Dilston Grove

Dilston Grove
Southwest Corner of Southwark Park
Greater London
SE16 2UA






020 7237 1230

All information is drawn from or provided by the venues themselves and every effort is made to ensure it is correct. Please remember to double check opening hours with the venue concerned before making a special visit.
View of large empty church interior with circular window at the end.

Dilston Grove is the former Clare College Mission Church on the Southwest corner of Southwark Park and is Grade II listed. Designed by architects Sir John Simpson and Maxwell Ayrton, it was built in 1911 and is one of the earliest examples of poured concrete construction.

Today, Dilston Grove represents London's only large-scale raw space regularly available to artists.

Venue Type:

Architecture centre, Gallery, Heritage site

Opening hours

During an Exhibition:
April - September - 12am - 6pm
October - March - 11am - 4pm
Wed - Sun

Admission charges

Admission free

Additional info

Access: Dilston Grove provides good physical access.

Events details are listed below. You may need to scroll down or click on headers to see them all. For events that don't have a specific date see the 'Resources' tab above.
south london, mark titchener, gallery, exhibition, temporary


  • 2 April — 4 May 2014 *on now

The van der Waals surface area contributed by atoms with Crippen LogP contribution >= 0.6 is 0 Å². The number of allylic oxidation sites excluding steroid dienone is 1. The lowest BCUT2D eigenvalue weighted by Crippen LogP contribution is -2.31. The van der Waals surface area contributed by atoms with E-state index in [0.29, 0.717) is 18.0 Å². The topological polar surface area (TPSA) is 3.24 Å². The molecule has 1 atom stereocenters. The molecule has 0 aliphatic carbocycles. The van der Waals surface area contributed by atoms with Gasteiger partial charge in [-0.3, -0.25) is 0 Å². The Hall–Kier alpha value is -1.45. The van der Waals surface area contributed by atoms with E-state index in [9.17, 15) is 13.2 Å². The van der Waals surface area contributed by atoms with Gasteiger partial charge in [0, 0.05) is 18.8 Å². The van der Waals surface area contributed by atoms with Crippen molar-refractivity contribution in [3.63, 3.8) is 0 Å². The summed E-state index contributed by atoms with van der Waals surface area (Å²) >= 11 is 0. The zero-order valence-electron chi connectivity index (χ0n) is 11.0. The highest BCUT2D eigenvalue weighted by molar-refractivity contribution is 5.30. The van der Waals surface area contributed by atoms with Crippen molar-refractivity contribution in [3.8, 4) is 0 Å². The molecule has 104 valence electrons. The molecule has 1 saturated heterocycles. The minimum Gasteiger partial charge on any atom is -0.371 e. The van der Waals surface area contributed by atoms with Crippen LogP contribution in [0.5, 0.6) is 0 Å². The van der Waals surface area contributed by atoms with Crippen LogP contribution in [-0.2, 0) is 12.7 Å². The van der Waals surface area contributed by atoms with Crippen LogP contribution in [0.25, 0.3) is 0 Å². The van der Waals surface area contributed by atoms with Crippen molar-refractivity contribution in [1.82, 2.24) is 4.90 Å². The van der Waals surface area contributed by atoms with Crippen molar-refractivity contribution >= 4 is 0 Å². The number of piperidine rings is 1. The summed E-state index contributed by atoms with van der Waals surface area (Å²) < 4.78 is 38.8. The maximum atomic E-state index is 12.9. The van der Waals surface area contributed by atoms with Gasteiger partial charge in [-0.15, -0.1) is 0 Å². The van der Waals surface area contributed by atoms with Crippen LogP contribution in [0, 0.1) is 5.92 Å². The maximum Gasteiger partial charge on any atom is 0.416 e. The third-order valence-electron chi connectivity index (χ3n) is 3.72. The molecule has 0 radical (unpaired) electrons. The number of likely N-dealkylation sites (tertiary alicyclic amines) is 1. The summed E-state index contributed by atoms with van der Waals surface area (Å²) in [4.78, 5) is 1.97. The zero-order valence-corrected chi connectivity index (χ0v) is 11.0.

Mark Titchner's practise spans a number of media including digital print, wall drawing, video, sculpture and installation.His practise explores systems of belief, both secular and spiritual, often focusing on the marginalized, discredited or forgotten ideologies and objects we place our faith in. Using the impersonal language of the public realm, ranging from the quasi-mysticism of corporate mission statements to the maxims of revolutionary socialism, his work exhorts us to believe in it. Motifs taken from advertising, religious iconography, club flyers, trade union banners, prog rock and political propaganda all vie for our attention. The common denominator of this quest for idealism is a quest for enlightenment; a desire for some form of transcendence; and yet, abstracted from its original context, the message appears drained of meaning. We know that we are being asked to respond but the purpose is unclear, leaving us only with the formal means of exhortation and our own desire for meaning.

Suitable for

  • Any age